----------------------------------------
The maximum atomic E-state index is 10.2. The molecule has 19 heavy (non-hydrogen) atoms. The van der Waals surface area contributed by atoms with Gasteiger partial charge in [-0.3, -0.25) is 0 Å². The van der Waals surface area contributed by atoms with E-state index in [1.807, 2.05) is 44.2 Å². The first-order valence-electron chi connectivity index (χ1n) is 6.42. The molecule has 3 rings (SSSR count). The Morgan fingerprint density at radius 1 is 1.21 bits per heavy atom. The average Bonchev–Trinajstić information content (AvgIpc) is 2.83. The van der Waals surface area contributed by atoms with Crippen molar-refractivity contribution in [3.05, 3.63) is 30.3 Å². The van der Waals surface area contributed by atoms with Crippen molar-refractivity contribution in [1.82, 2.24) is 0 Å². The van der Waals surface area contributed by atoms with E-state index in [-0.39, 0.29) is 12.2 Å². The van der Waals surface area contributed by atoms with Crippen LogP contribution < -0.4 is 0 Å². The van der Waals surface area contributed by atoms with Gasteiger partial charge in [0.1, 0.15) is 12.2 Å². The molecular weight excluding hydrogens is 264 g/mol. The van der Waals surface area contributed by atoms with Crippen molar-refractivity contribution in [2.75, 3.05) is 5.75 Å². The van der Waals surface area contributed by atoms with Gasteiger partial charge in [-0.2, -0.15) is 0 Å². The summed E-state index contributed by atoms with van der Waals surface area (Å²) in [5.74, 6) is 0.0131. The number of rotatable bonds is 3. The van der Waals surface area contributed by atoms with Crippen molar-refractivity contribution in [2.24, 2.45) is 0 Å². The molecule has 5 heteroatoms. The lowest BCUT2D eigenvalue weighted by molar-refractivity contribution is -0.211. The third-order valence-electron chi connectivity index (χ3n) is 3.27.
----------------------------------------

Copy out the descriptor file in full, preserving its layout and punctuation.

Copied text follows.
The maximum atomic E-state index is 10.2. The molecule has 19 heavy (non-hydrogen) atoms. The van der Waals surface area contributed by atoms with Gasteiger partial charge in [-0.3, -0.25) is 0 Å². The van der Waals surface area contributed by atoms with E-state index in [1.807, 2.05) is 44.2 Å². The first-order valence-electron chi connectivity index (χ1n) is 6.42. The molecule has 3 rings (SSSR count). The Morgan fingerprint density at radius 1 is 1.21 bits per heavy atom. The average Bonchev–Trinajstić information content (AvgIpc) is 2.83. The van der Waals surface area contributed by atoms with Crippen molar-refractivity contribution in [3.05, 3.63) is 30.3 Å². The van der Waals surface area contributed by atoms with Crippen molar-refractivity contribution in [1.82, 2.24) is 0 Å². The van der Waals surface area contributed by atoms with E-state index in [-0.39, 0.29) is 12.2 Å². The van der Waals surface area contributed by atoms with Crippen LogP contribution < -0.4 is 0 Å². The van der Waals surface area contributed by atoms with Gasteiger partial charge in [0.1, 0.15) is 12.2 Å². The molecular weight excluding hydrogens is 264 g/mol. The van der Waals surface area contributed by atoms with Crippen molar-refractivity contribution in [2.75, 3.05) is 5.75 Å². The van der Waals surface area contributed by atoms with Gasteiger partial charge in [-0.2, -0.15) is 0 Å². The summed E-state index contributed by atoms with van der Waals surface area (Å²) in [5.74, 6) is 0.0131. The number of rotatable bonds is 3. The van der Waals surface area contributed by atoms with Crippen molar-refractivity contribution in [2.24, 2.45) is 0 Å². The molecule has 5 heteroatoms. The lowest BCUT2D eigenvalue weighted by molar-refractivity contribution is -0.211. The third-order valence-electron chi connectivity index (χ3n) is 3.27.